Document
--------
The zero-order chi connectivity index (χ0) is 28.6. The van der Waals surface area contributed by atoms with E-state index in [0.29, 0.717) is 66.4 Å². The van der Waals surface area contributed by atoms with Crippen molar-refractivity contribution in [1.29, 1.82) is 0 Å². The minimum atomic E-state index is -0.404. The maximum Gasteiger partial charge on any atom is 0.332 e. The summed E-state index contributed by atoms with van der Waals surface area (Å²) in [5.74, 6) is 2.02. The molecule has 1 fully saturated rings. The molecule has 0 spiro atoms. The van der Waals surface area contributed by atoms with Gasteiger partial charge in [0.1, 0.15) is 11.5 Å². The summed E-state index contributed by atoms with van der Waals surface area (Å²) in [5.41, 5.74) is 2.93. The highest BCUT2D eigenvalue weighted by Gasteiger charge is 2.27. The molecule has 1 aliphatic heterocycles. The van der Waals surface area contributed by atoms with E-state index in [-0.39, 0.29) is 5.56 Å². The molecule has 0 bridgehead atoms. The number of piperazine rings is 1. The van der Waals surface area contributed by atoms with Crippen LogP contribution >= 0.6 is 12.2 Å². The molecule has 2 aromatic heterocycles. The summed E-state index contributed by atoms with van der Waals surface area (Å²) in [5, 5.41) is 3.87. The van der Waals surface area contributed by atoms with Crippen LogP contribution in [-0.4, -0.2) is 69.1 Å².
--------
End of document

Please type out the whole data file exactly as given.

The zero-order chi connectivity index (χ0) is 28.6. The van der Waals surface area contributed by atoms with E-state index in [0.29, 0.717) is 66.4 Å². The van der Waals surface area contributed by atoms with Crippen molar-refractivity contribution in [1.29, 1.82) is 0 Å². The minimum atomic E-state index is -0.404. The maximum Gasteiger partial charge on any atom is 0.332 e. The summed E-state index contributed by atoms with van der Waals surface area (Å²) in [5.74, 6) is 2.02. The molecule has 1 fully saturated rings. The molecule has 0 spiro atoms. The van der Waals surface area contributed by atoms with Gasteiger partial charge in [0.1, 0.15) is 11.5 Å². The summed E-state index contributed by atoms with van der Waals surface area (Å²) in [5.41, 5.74) is 2.93. The highest BCUT2D eigenvalue weighted by Gasteiger charge is 2.27. The molecule has 1 aliphatic heterocycles. The van der Waals surface area contributed by atoms with E-state index in [-0.39, 0.29) is 5.56 Å². The molecule has 0 bridgehead atoms. The number of piperazine rings is 1. The van der Waals surface area contributed by atoms with Crippen LogP contribution >= 0.6 is 12.2 Å². The molecule has 2 aromatic heterocycles. The summed E-state index contributed by atoms with van der Waals surface area (Å²) in [5, 5.41) is 3.87. The van der Waals surface area contributed by atoms with Crippen LogP contribution in [-0.4, -0.2) is 69.1 Å².